Writing from the Heart: Yom Kippur

They say all the firsts are the toughest.


This is the first Yom Kippur without my sister. Yom Kippur is the holiest of all the Jewish holidays. It’s about forgiveness and repentance. I learned early you don’t forgive people because they deserve forgiveness; you forgive because you deserve peace.

My sister died in December and they say all the firsts are the toughest.

Last year during COVID we streamed the high holidays online. She was in Virginia. I was on the Vineyard, and the temple was in Ojai, Calif. We sang together, we prayed together, and even with all those miles between us, we could actually see each other. It was a spiritual technological miracle. Neither of us was particularly religious, but we both love tradition and ritual.

Last week, after Rosh Hashonah, the new year, I was on an email chain with two of my childhood girlfriends. We were reminiscing about the meals we’d had as kids. My family’s favorite dinner was lamb chops and baked potatoes. My friend Pat’s was New York strip steaks and mashed, and my friend Susan’s was lasagna and sausage and onions. Friday nights all three of us had chicken in one form or another. It was Saturday night I was stuck on. Did we actually have hotdogs and beans cut up in one saucepan with Gulden’s mustard? I wanted to call my sister and ask. But I can’t call my sister and ask. She’s gone, and there’s no one else alive that knows our shared history. I remembered a quote from John Greene’s “The Fault in Our Stars”: “The pleasure of remembering had been taken from me because there was no longer anyone to remember with. It felt like losing your co-rememberer meant losing the memory, itself as if the things we’d done were less real …”

I’m lucky I can cry easily; knowing I couldn’t just pick up the phone and call my own sister brought me to my knees.

When I recovered, and still in a fragile state, I began making my list of whom I have wronged in the past year. I couldn’t think of anyone I had hurt, and just as I was about to congratulate myself on being a most conscious, generous, caring being, an awful memory came flooding back.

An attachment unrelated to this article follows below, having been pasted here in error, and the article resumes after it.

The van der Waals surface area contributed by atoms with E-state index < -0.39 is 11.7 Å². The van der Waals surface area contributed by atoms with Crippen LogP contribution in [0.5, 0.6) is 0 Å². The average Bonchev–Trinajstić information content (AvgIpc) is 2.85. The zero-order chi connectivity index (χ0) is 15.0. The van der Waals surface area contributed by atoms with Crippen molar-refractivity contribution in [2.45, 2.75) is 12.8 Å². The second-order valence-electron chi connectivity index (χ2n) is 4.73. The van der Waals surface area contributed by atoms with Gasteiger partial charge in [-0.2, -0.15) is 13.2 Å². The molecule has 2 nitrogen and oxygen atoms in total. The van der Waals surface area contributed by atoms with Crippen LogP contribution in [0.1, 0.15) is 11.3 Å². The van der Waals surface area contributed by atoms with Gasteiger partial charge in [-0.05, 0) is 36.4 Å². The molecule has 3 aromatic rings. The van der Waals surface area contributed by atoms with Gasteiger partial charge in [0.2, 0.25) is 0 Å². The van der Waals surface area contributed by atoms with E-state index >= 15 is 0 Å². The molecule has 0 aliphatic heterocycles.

My sister had had a very rare muscle disease that went undiagnosed until she was in her 50s. When we were growing up, my parents — and sadly I, too — thought she was just lazy. I remember when we lived on the second floor of a two-family house. Going up the stairs, I would be a few steps above her, and she’d say, “I wish I were where you are.” It never occurred to me what that really meant. That every step was a huge effort. And that I would reach the top before her.

One day, years ago, when she was visiting the Vineyard, I dropped her off at the appointed place where she supposedly was meeting her ride, taking her back off-Island. We kissed goodbye and off I drove back to Chilmark, unaware that it was the wrong place and that she ended up having to walk a mile carrying her bag (another thing that was almost impossible for her). It didn’t occur to me to check to make sure she was OK.

When she returned home she called me, devastated that I hadn’t waited for her connection to arrive, that I had simply dropped her and left. But worse, when she complained, I didn’t apologize. I even think I was annoyed. And now it’s too late. I can’t call her and tell her I remember and tell her how sorry I am.

And then it hits me. Of course I can tell her. Of course I can be accountable. And of course I can be genuinely filled with remorse. It’s never too late to apologize, to admit failure, to be fully human.

That’s what Yom Kippur is all about. Repentance. Duh.

So much for my self-described most-conscious, generous, caring human beingness. I sat in silence, knowing her spirit was nearby and accepting my apology with grace; I was able to forgive myself.

And give peace a chance.

Welcome to another first.

This one, not so tough.